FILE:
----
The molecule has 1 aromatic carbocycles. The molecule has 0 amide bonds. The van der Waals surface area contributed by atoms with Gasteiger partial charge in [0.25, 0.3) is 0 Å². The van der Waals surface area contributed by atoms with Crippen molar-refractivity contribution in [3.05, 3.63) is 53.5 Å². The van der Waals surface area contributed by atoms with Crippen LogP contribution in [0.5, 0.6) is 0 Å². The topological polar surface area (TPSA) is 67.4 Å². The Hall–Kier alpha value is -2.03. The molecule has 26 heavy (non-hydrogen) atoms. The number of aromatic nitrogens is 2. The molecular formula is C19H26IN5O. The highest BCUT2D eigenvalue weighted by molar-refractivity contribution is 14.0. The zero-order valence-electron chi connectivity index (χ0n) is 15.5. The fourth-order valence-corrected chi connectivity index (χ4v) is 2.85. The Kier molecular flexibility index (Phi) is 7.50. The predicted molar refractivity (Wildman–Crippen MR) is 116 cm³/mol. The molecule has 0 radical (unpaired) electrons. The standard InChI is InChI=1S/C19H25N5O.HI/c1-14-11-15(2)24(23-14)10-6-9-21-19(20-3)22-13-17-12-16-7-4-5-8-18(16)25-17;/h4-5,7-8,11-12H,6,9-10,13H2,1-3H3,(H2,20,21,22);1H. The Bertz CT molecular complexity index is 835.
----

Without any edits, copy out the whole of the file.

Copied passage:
The molecule has 1 aromatic carbocycles. The molecule has 0 amide bonds. The van der Waals surface area contributed by atoms with Gasteiger partial charge in [0.25, 0.3) is 0 Å². The van der Waals surface area contributed by atoms with Crippen molar-refractivity contribution in [3.05, 3.63) is 53.5 Å². The van der Waals surface area contributed by atoms with Crippen LogP contribution in [0.5, 0.6) is 0 Å². The topological polar surface area (TPSA) is 67.4 Å². The Hall–Kier alpha value is -2.03. The molecule has 26 heavy (non-hydrogen) atoms. The number of aromatic nitrogens is 2. The molecular formula is C19H26IN5O. The highest BCUT2D eigenvalue weighted by molar-refractivity contribution is 14.0. The zero-order valence-electron chi connectivity index (χ0n) is 15.5. The fourth-order valence-corrected chi connectivity index (χ4v) is 2.85. The Kier molecular flexibility index (Phi) is 7.50. The predicted molar refractivity (Wildman–Crippen MR) is 116 cm³/mol. The molecule has 0 radical (unpaired) electrons. The standard InChI is InChI=1S/C19H25N5O.HI/c1-14-11-15(2)24(23-14)10-6-9-21-19(20-3)22-13-17-12-16-7-4-5-8-18(16)25-17;/h4-5,7-8,11-12H,6,9-10,13H2,1-3H3,(H2,20,21,22);1H. The Bertz CT molecular complexity index is 835.